The football program at Notre Dame is very unique from those of other schools for many reasons. One very distinct characteristic about the program and how it varies is it’s classification as an FBS Independent, and having no ties with any other specific athletic conference. There are a few benefits for being classified as an FBS Independent, one of which is having the freedom to choose one’s own schedule. Despite being classified as an Independent however, Notre Dame is currently in a deal with the Atlantic Coast Conference (ACC) where it must schedule at least 5 of its regular season games against teams from that conference. A downside to being classified as an Independent means the Fighting’ Irish don’t get to play for a conference championship, meaning that the only championship they can compete for is at the national level.

The image posted does a very fine job of depicting the Irish’s journey towards the National Championship. This climb is one each and every football program in the country attempts to make, but only one can be named the victor in the end. Each and every game played and won throughout the season is another step closer to reaching the top. The visual of an escalator is very symbolic in itself because this type of journey is in constant motion and is very time sensitive. There is no time to stop and rest when seeking a championship. You have to keep moving forward at all times, playing each game as it comes. For the team, its players, coaches, and the fan base that supports it, it’s a constant climb to reach that green Irish light, and the national championship it represents, at the very top.

What are your thoughts and opinions about the Irish having to play a primarily ACC schedule and what other types of visual imagery can you think of to represent the spirit of the Irish?   

Image Courtesy of Future Buzz.

Thursday, September 24, 2015

Blog Opening Kickoff

If you’re a sports fan, and even if you’re not, then you have probably heard at some point in your life about the University of Notre Dame, and more specifically, its football team. With Notre Dame Football, you either love ‘em or you hate ‘em. Fortunately this blog aims to focus more on the positives surrounding the Fightin’ Irish and their journey towards winning a national championship, a journey that for a long time has seemed out of reach.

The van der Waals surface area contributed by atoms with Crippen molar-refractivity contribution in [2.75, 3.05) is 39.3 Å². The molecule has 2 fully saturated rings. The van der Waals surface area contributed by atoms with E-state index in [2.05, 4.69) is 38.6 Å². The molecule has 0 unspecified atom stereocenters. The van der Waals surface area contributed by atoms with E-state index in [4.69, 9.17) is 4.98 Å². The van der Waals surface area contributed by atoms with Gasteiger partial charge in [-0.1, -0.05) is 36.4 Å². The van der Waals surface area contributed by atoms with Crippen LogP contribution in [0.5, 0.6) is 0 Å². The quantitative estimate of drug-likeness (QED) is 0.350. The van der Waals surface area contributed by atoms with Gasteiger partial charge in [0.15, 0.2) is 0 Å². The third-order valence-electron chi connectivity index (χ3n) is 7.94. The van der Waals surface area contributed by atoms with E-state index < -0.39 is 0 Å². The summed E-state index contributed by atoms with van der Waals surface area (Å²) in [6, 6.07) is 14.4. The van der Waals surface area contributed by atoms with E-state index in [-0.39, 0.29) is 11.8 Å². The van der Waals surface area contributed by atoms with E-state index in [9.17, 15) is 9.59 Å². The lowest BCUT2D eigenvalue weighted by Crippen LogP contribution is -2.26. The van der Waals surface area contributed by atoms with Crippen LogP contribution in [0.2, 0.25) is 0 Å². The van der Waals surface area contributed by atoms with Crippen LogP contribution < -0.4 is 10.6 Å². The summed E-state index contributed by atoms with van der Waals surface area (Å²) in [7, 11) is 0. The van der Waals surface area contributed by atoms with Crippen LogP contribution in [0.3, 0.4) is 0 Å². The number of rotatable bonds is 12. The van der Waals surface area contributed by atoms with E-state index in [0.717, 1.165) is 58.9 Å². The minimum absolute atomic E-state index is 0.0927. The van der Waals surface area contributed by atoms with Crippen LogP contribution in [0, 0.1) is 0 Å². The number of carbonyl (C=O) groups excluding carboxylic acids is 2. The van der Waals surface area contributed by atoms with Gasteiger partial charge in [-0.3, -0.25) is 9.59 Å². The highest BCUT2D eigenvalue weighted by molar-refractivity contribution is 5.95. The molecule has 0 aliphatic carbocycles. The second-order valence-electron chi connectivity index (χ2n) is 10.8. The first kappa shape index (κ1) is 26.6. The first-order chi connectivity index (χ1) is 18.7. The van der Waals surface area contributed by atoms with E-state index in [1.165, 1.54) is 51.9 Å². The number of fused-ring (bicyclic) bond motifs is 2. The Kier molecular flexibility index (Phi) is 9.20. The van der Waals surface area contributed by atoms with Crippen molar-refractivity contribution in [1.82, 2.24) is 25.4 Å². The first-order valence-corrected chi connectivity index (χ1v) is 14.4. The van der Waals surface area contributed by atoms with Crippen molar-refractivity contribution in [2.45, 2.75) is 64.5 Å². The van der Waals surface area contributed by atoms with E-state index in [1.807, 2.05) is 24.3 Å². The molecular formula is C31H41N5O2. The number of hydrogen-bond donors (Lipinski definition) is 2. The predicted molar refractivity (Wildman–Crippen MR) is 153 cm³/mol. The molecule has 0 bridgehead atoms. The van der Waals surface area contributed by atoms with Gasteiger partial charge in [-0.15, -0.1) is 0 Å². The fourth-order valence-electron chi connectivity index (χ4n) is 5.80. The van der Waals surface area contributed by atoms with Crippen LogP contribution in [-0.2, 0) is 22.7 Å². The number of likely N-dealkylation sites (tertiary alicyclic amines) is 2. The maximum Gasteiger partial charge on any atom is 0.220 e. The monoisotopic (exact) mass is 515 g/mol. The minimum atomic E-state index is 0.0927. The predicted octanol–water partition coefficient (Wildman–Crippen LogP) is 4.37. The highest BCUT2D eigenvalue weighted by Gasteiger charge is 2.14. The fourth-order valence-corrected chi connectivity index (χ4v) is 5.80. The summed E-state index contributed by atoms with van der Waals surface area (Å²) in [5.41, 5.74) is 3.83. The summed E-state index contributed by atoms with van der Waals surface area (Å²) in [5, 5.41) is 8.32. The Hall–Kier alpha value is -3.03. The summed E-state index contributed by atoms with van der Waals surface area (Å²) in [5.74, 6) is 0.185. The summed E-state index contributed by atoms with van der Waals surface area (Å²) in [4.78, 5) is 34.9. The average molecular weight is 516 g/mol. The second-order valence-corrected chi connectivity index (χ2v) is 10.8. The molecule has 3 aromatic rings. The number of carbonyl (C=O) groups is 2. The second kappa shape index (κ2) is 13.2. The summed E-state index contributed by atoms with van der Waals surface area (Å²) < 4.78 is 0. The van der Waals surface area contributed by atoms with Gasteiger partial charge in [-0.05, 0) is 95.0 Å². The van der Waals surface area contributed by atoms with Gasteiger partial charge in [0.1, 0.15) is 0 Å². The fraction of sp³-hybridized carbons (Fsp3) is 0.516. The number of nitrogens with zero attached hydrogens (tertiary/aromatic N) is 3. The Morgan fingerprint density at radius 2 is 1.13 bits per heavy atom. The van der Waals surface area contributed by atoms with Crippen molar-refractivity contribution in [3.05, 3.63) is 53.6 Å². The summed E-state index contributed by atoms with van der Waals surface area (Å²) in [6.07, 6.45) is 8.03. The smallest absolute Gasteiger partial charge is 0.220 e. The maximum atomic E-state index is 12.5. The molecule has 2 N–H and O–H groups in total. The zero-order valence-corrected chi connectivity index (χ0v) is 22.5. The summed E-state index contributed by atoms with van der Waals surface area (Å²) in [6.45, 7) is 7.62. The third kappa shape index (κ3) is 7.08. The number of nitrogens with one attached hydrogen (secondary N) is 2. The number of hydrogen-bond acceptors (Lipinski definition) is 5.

Notre Dame Football has always been a huge part of my life being a resident of the Northern Indiana region. I attended my very first game back in 2008 when I was given a pair of tickets as a gift. It was a day I will never forget for it was the day that started my interest in the sport and my great passion for the Fightin’ Irish of Notre Dame. My first game was also a record setting game that went into 4 overtimes and had the field sprinklers come on mid-game, making for a very memorable experience. Since then I have been to many weekend games. I’ve witnessed the many wins and many losses that come with being a fan of the sport, and like an addict I keep coming back for more.
This year the football team at Notre Dame faces a bunch of new challenges, ranging from competing in contests against top ranked opponents to playing with a large number of their starting lineup being out for the season due to injury. Nevertheless, just their fight song says, “What though the odds be great or small, Old Notre Dame will win over all!”

Image courtesy of Bing Images.